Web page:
“I don’t know exactly what a prayer is.I do know how to pay attention, how to fall downinto the grass, how to kneel down in the grass,how to be idle and blessed, how to stroll through the fields,which is what I have been doing all day.Tell me, what else should I have done?Doesn’t everything die at last, and too soon?Tell me, what is it you plan to dowith your one wild and precious life?” Finally, Walter Brueggemann offers this prayer at Epiphany:
“On Epiphany day,
we are still the people walking.
We are still people in the dark,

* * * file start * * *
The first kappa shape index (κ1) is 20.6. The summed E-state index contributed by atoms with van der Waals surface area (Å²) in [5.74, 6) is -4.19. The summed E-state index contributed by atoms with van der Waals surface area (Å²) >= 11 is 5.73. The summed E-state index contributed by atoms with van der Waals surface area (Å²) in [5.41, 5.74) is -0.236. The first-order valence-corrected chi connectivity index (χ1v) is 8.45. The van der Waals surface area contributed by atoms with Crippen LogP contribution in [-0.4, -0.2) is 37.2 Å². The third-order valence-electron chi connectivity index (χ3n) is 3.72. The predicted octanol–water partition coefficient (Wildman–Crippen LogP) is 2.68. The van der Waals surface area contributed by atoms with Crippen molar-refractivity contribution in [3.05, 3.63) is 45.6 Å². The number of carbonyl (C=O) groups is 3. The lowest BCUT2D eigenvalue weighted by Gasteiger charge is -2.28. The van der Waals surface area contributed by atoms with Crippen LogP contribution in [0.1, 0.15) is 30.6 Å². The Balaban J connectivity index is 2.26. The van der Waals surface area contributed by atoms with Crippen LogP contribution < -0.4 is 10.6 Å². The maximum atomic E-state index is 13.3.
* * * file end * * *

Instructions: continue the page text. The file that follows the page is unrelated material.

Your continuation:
and the darkness looms large around us,
beset as we are by fear,
a dozen alienations that we cannot manage.
We are — we could be — people of your light.
So we pray for the light of your glorious presence
as we wait for your appearing;
we pray for the light of your wondrous grace
as we exhaust our coping capacity;
we pray for your gift of newness that
will override our weariness;
we pray that we may see and know and hear and trust
in your good rule.
That we may have energy, courage, and freedom to enact
your rule through the demands of this day.
We submit our day to you and to your rule,
with deep joy and high hope.”
Follow the Light. Where is the light present in your life? How can you follow?What is it you plan to do with your one wild and precious life?We submit our day to you and to your rule with deep joy and high hope.Thanks be to God.
Rev. Dr. Yme Woensdregt
January 6, 2019 (Epiphany)
Matthew 2: 1–12
Isaiah 60: 1–6
Ephesians 3: 1–12